14 comments:

Eliza Rae said...

I've washed my diapers by hand lots of times. I just wanted to let you know I don't think you can melt snaps with just boiling water. I always just poured the very hot boiling water over my diapers without adding any cooler water to it. None of the snaps have melted.

Kelly said...

I love that you received so much support from your mom and husband. My mom and mother-in-law didn't blink an eye when I said I was thinking of CDing my baby 7 years ago. I think it helped that they both used cloth diapers.

Corri Beth said...

I live in North Alabama, and our power was out for 5 or 6 days after the storms. I handwashed in the sink everyday and hung them out to dry (although I almost always hang out my diapers.) It wasn`t as bad as I thought it was going to be, except since I was washing them in the bathroom sink, I was doing them one at a time and it took FOREVER! Glad your family came through the sotrms okay!

Amber H. said...

What a wonderful post! It's nice to know that in a pinch, I'll be able to wash my pocket diapers by hand if I absolutely had to.

I'm That Mommy said...

I've heard horror stories so I wasn't going to take a chance at all!

Elyse said...

You are awesome for doing this! We usually do a pre-rinse in our bathtub because we use coin-operated machines for our laundry. We soak all the diaper inserts in hot water, squeeze them out, then drain the tub. It definitely helps the inserts get cleaner in the wash. We also hang dry our inserts outside. They are definitely stiffer, but adding some vinegar helps a little bit. I might try handwashing my diapers completely this summer to save some money -- it sounds like its not too hard!

Natural Momma said...

Do you think that washing pockets by hand could be easier than this? Are there any alternatives?

Natalie Adkinson said...

I had to wash my entire stash in the tub this weekend because our washer died. I do not think you are crazy at all. I did everything I could to avoid putting my daughter in disposables. I love my cloth and was very happy with the way that they turned out after washing them in Dawn in the tub!

Flower Mommy said...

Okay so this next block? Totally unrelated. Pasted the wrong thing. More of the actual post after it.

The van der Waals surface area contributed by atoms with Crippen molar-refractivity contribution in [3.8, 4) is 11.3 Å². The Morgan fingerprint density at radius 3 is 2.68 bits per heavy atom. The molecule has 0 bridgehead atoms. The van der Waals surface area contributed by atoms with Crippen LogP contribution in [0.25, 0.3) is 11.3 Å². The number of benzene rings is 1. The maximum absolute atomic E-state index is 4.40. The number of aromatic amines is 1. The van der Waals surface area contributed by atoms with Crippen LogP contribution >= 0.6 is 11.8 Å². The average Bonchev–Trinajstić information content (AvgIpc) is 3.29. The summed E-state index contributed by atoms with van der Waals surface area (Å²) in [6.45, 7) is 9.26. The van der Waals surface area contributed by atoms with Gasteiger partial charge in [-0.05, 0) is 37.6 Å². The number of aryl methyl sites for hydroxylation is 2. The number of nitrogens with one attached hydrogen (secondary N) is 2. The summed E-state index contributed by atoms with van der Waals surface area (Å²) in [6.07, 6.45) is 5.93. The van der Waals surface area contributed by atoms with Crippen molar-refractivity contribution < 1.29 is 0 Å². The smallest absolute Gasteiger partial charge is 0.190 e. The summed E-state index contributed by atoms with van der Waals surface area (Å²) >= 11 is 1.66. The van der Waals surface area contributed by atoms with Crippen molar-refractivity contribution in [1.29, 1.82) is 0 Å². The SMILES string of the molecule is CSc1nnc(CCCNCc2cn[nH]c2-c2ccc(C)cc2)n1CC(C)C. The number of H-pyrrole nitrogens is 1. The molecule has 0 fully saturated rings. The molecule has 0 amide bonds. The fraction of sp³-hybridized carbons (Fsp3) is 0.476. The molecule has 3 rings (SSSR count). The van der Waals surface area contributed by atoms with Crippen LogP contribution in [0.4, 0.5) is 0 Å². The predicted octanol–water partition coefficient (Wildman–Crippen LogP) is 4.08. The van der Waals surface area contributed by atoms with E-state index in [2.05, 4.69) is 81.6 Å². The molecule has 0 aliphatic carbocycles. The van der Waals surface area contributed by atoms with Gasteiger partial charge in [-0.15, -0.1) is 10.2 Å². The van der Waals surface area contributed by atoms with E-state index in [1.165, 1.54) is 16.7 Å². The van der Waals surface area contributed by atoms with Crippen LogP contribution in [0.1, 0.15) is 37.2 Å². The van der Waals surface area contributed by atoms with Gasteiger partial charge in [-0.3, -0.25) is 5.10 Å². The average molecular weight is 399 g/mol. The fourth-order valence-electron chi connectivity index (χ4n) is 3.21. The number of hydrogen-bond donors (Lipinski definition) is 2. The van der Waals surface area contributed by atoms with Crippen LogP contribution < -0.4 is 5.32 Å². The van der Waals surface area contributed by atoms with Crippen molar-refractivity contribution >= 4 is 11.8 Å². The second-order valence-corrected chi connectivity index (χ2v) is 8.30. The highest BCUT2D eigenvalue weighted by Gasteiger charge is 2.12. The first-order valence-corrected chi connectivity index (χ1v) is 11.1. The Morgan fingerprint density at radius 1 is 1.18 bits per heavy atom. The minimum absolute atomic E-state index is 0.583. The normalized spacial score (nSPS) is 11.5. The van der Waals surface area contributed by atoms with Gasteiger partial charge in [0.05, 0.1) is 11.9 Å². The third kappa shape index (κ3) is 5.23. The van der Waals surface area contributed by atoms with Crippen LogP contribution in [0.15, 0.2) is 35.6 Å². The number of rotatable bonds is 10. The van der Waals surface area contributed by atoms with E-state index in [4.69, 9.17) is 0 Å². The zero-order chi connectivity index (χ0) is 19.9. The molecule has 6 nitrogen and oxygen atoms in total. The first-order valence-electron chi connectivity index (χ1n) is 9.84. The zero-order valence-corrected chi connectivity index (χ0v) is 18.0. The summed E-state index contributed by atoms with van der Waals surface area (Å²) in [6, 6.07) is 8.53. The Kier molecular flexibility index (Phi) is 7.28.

i also wash my diapers on sanitize temperature, the snaps don't melt... what would you do if you didn't have a way to heat up the water?

Laura said...

I would probably worry about the PUL with boiling water though. It might make it break down faster.

Dreaming Mama said...

Great post! I have wondered what I would do in this situation. Thanks for the insight.

Darcy Davidson said...

Wow - great job! My heart also goes out to folks to have lost so much.

I'm guessing it would be easier (less to wash?) if you only had prefolds and covers, right?

Interesting that you just used Dawn - how much did you use? When I use it to strip, I have to rinse and rinse and rinse to get it out.

Anyway, great job - you're a trooper! I will remember that the next time we go out of town and I am inclined to buy sposies, and try it out!

I'm That Mommy said...

Thanks everyone!

I just used a small squirt of Dawn because I was told that it would be easier to get out than Tide. It worked very well.

The rinse bucket had to be dumped twice because it did get sudsy, so you definitely need plenty of cold water. I used cold water rinses instead of my usual warm/warm rinse. Maybe if I had to hand wash longer than a weekend I would do this, but it worked well for the time being.

If you can't heat the water, I think you can still wash on cold, but you may need to use something like bac-out, but I'm not too sure. Luckily we had the propane to heat the water.

Lissydoll said...

Wish my mom was as supportive in my cloth diapering as yours! It's good to hear that it wasn't too hard to wash diapers by hand.